Vision screening is like herding cats

This is not meant to sound derogatory. I’m not really comparing children to cats but I’m beginning to realise just how difficult it is to get complete coverage of any group that you are trying to screen. It seems to me that on any one day there are at least 10% of children who are absent from the school. So getting 100% coverage keeps on receding.

On Friday we were supposed to catch the final 51 children for both the child-to-child vision screening, and also the SPOT vision screening. We managed to get about 30 of them. So there will be another session again. However, our theory is that teachers will not find it as difficult to follow up children in their own classes. Eventually, when teachers have control of the screening process they will simply get the child screened whenever they come to school.

There was something rather wonderful that happened on Friday though and it’s going to be one of the highlights of my year. There was one girl we were re-testing because her scores were so anomalous. The child-to-child screening indicated that she had severe visual impairment, while the SPOT screening indicated that she had perfect vision. What could be happening?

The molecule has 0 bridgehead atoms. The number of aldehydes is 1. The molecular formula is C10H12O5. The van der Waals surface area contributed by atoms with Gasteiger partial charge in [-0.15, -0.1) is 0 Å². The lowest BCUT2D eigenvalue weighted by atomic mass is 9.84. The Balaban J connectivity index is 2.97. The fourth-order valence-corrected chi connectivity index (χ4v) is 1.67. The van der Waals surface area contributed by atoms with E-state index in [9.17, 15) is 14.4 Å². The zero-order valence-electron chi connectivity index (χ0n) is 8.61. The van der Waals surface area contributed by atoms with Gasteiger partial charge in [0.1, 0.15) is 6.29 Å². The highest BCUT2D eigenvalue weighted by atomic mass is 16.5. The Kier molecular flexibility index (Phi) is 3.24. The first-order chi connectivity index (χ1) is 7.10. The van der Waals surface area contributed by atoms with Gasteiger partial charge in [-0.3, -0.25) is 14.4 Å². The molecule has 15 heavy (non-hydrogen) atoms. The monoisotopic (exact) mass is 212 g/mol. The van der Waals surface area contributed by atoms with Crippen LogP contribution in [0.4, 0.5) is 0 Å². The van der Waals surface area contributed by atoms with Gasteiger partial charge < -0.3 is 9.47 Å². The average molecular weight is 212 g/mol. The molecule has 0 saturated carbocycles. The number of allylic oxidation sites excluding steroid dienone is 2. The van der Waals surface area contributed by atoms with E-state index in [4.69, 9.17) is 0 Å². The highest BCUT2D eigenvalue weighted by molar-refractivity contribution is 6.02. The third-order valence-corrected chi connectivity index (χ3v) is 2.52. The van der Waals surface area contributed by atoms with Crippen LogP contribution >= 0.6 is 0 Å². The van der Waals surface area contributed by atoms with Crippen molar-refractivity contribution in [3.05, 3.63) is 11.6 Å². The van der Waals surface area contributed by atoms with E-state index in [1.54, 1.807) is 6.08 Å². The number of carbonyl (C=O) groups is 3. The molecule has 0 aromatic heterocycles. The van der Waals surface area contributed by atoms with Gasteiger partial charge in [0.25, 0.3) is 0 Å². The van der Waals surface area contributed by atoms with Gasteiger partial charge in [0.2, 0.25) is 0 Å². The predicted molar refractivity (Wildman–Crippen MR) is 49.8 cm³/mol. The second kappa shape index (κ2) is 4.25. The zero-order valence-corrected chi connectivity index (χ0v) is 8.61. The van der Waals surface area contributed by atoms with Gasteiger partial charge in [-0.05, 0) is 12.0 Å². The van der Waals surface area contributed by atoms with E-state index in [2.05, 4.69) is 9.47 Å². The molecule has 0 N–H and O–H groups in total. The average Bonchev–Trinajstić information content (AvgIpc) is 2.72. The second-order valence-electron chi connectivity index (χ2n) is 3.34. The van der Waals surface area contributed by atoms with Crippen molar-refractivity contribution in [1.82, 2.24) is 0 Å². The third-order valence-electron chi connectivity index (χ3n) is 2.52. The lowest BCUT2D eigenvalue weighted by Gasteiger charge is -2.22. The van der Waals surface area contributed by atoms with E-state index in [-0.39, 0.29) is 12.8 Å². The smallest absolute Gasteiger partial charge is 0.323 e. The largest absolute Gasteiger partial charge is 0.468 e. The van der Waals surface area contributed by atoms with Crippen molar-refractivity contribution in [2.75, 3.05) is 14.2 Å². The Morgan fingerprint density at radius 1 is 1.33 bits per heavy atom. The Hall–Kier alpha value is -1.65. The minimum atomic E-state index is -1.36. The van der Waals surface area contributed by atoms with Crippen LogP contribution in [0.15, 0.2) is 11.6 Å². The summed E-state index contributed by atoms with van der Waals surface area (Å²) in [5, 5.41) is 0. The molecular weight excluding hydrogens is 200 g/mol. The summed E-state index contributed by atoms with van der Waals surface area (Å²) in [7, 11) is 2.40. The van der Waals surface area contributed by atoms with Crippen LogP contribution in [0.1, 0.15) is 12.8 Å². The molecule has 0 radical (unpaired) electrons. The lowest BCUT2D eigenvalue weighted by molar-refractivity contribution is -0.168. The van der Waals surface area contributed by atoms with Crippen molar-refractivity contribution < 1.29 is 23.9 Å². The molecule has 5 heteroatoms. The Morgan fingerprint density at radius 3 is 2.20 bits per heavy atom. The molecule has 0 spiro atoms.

It turns out that she had asked her nana to take her for an eye test. We haven’t sent any letters home yet, because we are waiting till we are sure about our results, but this girl was proactive enough to take herself to the optometrist (with her nana). She came up to me on Friday to tell me that she can now see the whiteboard. I am simply blown away that we have the potential to do this kind of good with the project.

More than ever, I want to find the funding to keep the project going in 2020. Today I met the lovely Eterei Stonelake who told me about the Stonelake Foundation. We were both at the obstacle course that my students were running for the Conductive Education group (that’ll be another post). We were both wet and rather bedraggled, but it was a happy event for everyone.

I wrote to her about our project – and now I’m imagining and wondering whether our big fundraising and awareness raising event for 2020 will be associated with one of the home games of the Highlanders. This would be incredibly exciting. I am fired up again to keep believing in this project and fighting for the rights of children with visual impairment in New Zealand. h

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